Being a good guest can mean different things to different people. But something everyone always appreciates are the little extras. Being punctual is a huge thing. If you come late, you make everyone wait on you. It takes time out of other people’s lives, not just your own, and is kind of a jerk move. People have more of a habit of thinking this is ok because they can just text the group to tell them they’ll be late. Let us assure you: it’s not ok unless it’s an actual emergency. There is a stark difference between being late because your car won’t start versus being late because you decided to play another round of an online game. You know you need to be somewhere at a specific time—make sure you are. If you want to help out the host, bringing extra snacks is always something that is well received. Try to coordinate what you bring so that you don’t end up with 37 bags of chips (unless your group really likes chips).
Much like hosting, scheduling gaming sessions often falls on the shoulders of the DM. Luckily, there’s no rule that says it always has to be that way. Technology has made it easier than ever to get everyone’s input and availability. The simplest way is by group text or chat. It may be unreasonable to expect everyone to know what their schedule is going to be at the very end of your current play session. Life circumstances might also make it difficult to pin down a day and time to get everyone together. It’s typically helpful to select a day and time and try to stick to that consistently. Be understanding that life happens and you’ll inevitably have last minute cancellations. If you do end up with some cancellations, there’s no reason you can’t get the rest of your group together for a different activity. After all, you’ve all blocked out that day and time already– might as well make the most of it.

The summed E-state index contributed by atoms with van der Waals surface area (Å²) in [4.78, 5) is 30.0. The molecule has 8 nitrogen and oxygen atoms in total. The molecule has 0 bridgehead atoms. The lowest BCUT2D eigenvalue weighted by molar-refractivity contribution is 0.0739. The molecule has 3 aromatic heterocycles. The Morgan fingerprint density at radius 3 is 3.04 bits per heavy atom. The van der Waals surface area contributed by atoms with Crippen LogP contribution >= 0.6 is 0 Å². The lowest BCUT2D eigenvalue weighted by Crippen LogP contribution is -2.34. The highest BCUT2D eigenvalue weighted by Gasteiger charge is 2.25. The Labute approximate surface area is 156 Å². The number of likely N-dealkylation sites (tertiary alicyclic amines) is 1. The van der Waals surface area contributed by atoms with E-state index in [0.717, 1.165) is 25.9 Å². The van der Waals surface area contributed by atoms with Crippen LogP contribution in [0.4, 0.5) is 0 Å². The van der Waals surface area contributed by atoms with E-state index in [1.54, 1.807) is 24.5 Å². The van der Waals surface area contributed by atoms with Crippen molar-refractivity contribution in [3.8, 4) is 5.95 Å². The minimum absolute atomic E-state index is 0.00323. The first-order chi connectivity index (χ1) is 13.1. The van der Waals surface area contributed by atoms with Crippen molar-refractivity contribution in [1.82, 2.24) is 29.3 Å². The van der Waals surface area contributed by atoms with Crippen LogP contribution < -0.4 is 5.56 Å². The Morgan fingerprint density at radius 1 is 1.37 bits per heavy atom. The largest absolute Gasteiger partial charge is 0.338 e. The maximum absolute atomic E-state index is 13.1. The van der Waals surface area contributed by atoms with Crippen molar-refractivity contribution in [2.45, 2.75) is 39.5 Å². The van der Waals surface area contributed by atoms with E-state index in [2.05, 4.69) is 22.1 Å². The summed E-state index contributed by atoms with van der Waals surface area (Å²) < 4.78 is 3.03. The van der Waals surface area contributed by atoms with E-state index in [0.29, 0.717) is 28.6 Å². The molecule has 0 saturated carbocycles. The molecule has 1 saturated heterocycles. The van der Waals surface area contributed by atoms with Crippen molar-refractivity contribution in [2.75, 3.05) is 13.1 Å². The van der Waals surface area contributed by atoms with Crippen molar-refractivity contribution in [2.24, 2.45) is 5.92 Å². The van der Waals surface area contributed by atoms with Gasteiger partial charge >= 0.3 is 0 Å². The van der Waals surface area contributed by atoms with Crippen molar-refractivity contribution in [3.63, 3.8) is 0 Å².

The hosting aspect of DnD is an important part of the game that’s often overlooked. Having the proper environment is essential for running a smooth game. For hosts, DMs, and players, preparation is key. Make sure your environment is in the most ideal setting and condition. Coordinating play times and arriving on time will allow everyone to game optimally.